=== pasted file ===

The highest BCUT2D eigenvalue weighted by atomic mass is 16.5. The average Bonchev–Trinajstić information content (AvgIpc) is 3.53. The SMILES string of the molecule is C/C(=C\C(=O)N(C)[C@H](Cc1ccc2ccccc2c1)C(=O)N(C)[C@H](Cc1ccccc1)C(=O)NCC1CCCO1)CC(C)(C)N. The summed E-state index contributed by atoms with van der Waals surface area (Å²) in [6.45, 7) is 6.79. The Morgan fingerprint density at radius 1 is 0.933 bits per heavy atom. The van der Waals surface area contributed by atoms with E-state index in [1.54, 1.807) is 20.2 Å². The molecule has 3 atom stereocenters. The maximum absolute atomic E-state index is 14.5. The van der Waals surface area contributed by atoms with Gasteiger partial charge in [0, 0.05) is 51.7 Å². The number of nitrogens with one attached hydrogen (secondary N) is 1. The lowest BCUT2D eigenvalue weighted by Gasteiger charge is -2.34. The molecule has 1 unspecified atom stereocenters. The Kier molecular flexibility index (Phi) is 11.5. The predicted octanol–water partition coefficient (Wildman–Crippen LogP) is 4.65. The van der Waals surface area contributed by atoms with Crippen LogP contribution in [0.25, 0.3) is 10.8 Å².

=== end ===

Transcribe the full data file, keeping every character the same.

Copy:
The highest BCUT2D eigenvalue weighted by atomic mass is 16.5. The average Bonchev–Trinajstić information content (AvgIpc) is 3.53. The SMILES string of the molecule is C/C(=C\C(=O)N(C)[C@H](Cc1ccc2ccccc2c1)C(=O)N(C)[C@H](Cc1ccccc1)C(=O)NCC1CCCO1)CC(C)(C)N. The summed E-state index contributed by atoms with van der Waals surface area (Å²) in [6.45, 7) is 6.79. The Morgan fingerprint density at radius 1 is 0.933 bits per heavy atom. The van der Waals surface area contributed by atoms with E-state index in [1.54, 1.807) is 20.2 Å². The molecule has 3 atom stereocenters. The maximum absolute atomic E-state index is 14.5. The van der Waals surface area contributed by atoms with Gasteiger partial charge in [0, 0.05) is 51.7 Å². The number of nitrogens with one attached hydrogen (secondary N) is 1. The lowest BCUT2D eigenvalue weighted by Gasteiger charge is -2.34. The molecule has 1 unspecified atom stereocenters. The Kier molecular flexibility index (Phi) is 11.5. The predicted octanol–water partition coefficient (Wildman–Crippen LogP) is 4.65. The van der Waals surface area contributed by atoms with Crippen LogP contribution in [0.25, 0.3) is 10.8 Å².